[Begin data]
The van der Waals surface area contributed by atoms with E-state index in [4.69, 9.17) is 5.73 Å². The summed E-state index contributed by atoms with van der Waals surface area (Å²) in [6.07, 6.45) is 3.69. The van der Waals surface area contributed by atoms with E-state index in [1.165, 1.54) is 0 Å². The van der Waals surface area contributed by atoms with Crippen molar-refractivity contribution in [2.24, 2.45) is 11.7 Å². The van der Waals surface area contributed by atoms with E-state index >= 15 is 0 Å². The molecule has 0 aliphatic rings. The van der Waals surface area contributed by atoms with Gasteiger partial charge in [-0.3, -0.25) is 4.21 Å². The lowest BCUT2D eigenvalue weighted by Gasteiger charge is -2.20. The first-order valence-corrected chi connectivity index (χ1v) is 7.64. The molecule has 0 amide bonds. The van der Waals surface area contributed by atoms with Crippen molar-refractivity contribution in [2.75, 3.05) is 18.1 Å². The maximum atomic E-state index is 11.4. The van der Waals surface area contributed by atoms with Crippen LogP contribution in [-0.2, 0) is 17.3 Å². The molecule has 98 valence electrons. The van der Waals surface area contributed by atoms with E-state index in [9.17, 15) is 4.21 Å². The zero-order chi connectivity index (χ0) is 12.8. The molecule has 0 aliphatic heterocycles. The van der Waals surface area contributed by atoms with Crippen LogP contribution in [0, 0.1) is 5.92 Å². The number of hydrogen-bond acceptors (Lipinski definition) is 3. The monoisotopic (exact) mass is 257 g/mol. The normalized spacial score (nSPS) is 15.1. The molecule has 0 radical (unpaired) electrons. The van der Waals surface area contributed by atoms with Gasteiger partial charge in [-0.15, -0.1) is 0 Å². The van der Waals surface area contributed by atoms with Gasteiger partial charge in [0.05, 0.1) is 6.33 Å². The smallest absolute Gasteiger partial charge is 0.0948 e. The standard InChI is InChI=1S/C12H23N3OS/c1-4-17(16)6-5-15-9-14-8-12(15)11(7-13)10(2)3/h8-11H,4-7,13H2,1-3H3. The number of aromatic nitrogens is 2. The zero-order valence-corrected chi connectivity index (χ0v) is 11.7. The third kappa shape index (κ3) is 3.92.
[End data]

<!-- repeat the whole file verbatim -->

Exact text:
The van der Waals surface area contributed by atoms with E-state index in [4.69, 9.17) is 5.73 Å². The summed E-state index contributed by atoms with van der Waals surface area (Å²) in [6.07, 6.45) is 3.69. The van der Waals surface area contributed by atoms with E-state index in [1.165, 1.54) is 0 Å². The van der Waals surface area contributed by atoms with Crippen molar-refractivity contribution in [2.24, 2.45) is 11.7 Å². The van der Waals surface area contributed by atoms with E-state index >= 15 is 0 Å². The molecule has 0 aliphatic rings. The van der Waals surface area contributed by atoms with Gasteiger partial charge in [-0.3, -0.25) is 4.21 Å². The lowest BCUT2D eigenvalue weighted by Gasteiger charge is -2.20. The first-order valence-corrected chi connectivity index (χ1v) is 7.64. The molecule has 0 amide bonds. The van der Waals surface area contributed by atoms with Crippen molar-refractivity contribution in [2.75, 3.05) is 18.1 Å². The maximum atomic E-state index is 11.4. The van der Waals surface area contributed by atoms with Crippen LogP contribution in [-0.2, 0) is 17.3 Å². The molecule has 98 valence electrons. The van der Waals surface area contributed by atoms with E-state index in [9.17, 15) is 4.21 Å². The zero-order chi connectivity index (χ0) is 12.8. The molecule has 0 aliphatic heterocycles. The van der Waals surface area contributed by atoms with Crippen LogP contribution in [0, 0.1) is 5.92 Å². The number of hydrogen-bond acceptors (Lipinski definition) is 3. The monoisotopic (exact) mass is 257 g/mol. The normalized spacial score (nSPS) is 15.1. The molecule has 0 radical (unpaired) electrons. The van der Waals surface area contributed by atoms with Gasteiger partial charge in [-0.15, -0.1) is 0 Å². The van der Waals surface area contributed by atoms with Gasteiger partial charge in [0.05, 0.1) is 6.33 Å². The smallest absolute Gasteiger partial charge is 0.0948 e. The standard InChI is InChI=1S/C12H23N3OS/c1-4-17(16)6-5-15-9-14-8-12(15)11(7-13)10(2)3/h8-11H,4-7,13H2,1-3H3. The number of aromatic nitrogens is 2. The zero-order valence-corrected chi connectivity index (χ0v) is 11.7. The third kappa shape index (κ3) is 3.92.